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A small start-up based in the Brooklyn Navy Yard is staking its claim among the next generation of rocket companies: by developing a rocket engine that it says is the world's largest 3D printed in a single piece.
The simply-named company, Launcher, provided CNBC with a first look at the company's E-2 engine, which was made in Germany by AMCM using its specialized M4K printer. Launcher has only five full-time employees but credits its ability to develop E-2 quickly to the advances made in 3D printing.
"With 3D printing, we're now in a world where a start-up like us can now access [advanced] liquid oxygen propulsion technologies," Launcher founder Max Haot told CNBC.
Haot founded Launcher in 2017, after he sold his internet video business Livestream to Vimeo. Launcher plans to spend a decade building a six-story-tall rocket that will send small spacecraft to orbit. Launcher's rocket is priced to that smaller market as well, with plans to sell missions for about $10 million a launch.
Beyond Launcher's headquarters at the Brooklyn Navy Yard, which is now an industrial park, the start-up has a test facility on Long Island at the Naval Weapons Industrial Reserve Plant. Launcher has completed several minutes worth of test fires of its E-1 engine on Long Island. The company expects to begin test firing the E-2 engine in the second half of this year.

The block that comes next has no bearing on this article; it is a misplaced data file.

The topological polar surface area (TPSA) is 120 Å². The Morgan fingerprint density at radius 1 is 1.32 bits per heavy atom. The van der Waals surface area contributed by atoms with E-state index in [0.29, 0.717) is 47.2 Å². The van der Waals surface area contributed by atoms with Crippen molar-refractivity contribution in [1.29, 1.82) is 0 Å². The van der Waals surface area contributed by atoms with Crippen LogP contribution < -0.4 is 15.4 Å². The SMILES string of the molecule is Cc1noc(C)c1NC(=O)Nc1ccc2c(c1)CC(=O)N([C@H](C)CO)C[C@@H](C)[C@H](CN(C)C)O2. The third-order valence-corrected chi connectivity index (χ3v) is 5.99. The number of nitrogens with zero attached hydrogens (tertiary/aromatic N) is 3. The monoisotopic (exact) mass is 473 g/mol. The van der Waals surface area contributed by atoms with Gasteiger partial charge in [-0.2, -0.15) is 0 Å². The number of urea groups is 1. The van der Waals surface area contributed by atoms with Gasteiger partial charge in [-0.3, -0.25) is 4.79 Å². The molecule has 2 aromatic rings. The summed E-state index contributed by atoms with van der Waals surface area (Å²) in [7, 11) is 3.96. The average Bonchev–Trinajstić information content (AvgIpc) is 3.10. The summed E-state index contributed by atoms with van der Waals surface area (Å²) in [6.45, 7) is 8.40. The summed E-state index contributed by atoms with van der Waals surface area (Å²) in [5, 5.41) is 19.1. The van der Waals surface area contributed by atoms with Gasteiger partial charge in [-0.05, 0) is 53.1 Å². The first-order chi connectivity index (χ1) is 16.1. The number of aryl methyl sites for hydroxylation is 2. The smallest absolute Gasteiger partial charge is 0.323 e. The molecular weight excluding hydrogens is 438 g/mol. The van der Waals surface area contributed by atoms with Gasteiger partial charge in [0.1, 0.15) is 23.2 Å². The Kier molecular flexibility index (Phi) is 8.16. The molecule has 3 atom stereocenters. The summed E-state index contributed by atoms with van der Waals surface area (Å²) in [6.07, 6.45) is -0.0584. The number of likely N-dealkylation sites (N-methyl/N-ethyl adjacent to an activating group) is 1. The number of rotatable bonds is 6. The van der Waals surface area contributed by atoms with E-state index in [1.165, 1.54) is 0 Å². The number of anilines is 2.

The E-2 engine is the key next step in Launcher's plan if test flights are to begin in 2024. It's a "closed cycle" combustion system, which Haot said is "the most powerful" engine system. This is the same approach that SpaceX's new Raptor engine uses, to eek out the most efficiency from an engine as possible.
The 3D printing parts will also help Launcher's development timeline. AMCM took "about a week" to print the E-2 engine, said AMCM's head of sales, Christian Waizenegger. This makes M4K the first of its kind, as it combines high-quality machining with the ability to print large parts.
There is controversy about whether E-2 is the world's largest rocket engine that was 3D printed in a single piece. Other rocket start-ups are using 3D printed technologies to widely varying degrees. For example, Los Angeles-based Relativity Space is working to build nearly entire rockets out of 3D printed parts. And U.K.-based Orbex unveiled an engine earlier this month it claims is "the world's largest. Like Launcher's E-2, the Orbex engine was manufactured in a single piece.
But Haot believes Launcher's engine is notably bigger than Orbex's. Haot and Waizenegger pointed to the known capabilities of the 3D printing company SLM Solutions that built Orbex's engine. SLM Solutions' printer is only capable of printing an engine about half the size of E-2, according to Haot and Waizenegger.
"I don't know any other machine that can do this," Waizenegger said of his company's M4K printer.
While E-2 was printed to Launcher's specifications, Waizenegger was careful to point out that his company's business is building printers, not rockets. Th E-2 was the third demonstration part that M4K has printed. The M4K printer and E-2 engine were developed independently, but the former needed to print parts to demonstrate its abilities to potential customers. That's where Launcher came in.
"This is not a rocket-specific machine," Waizenegger said. "This machine [M4K] has been developed independently from Launcher."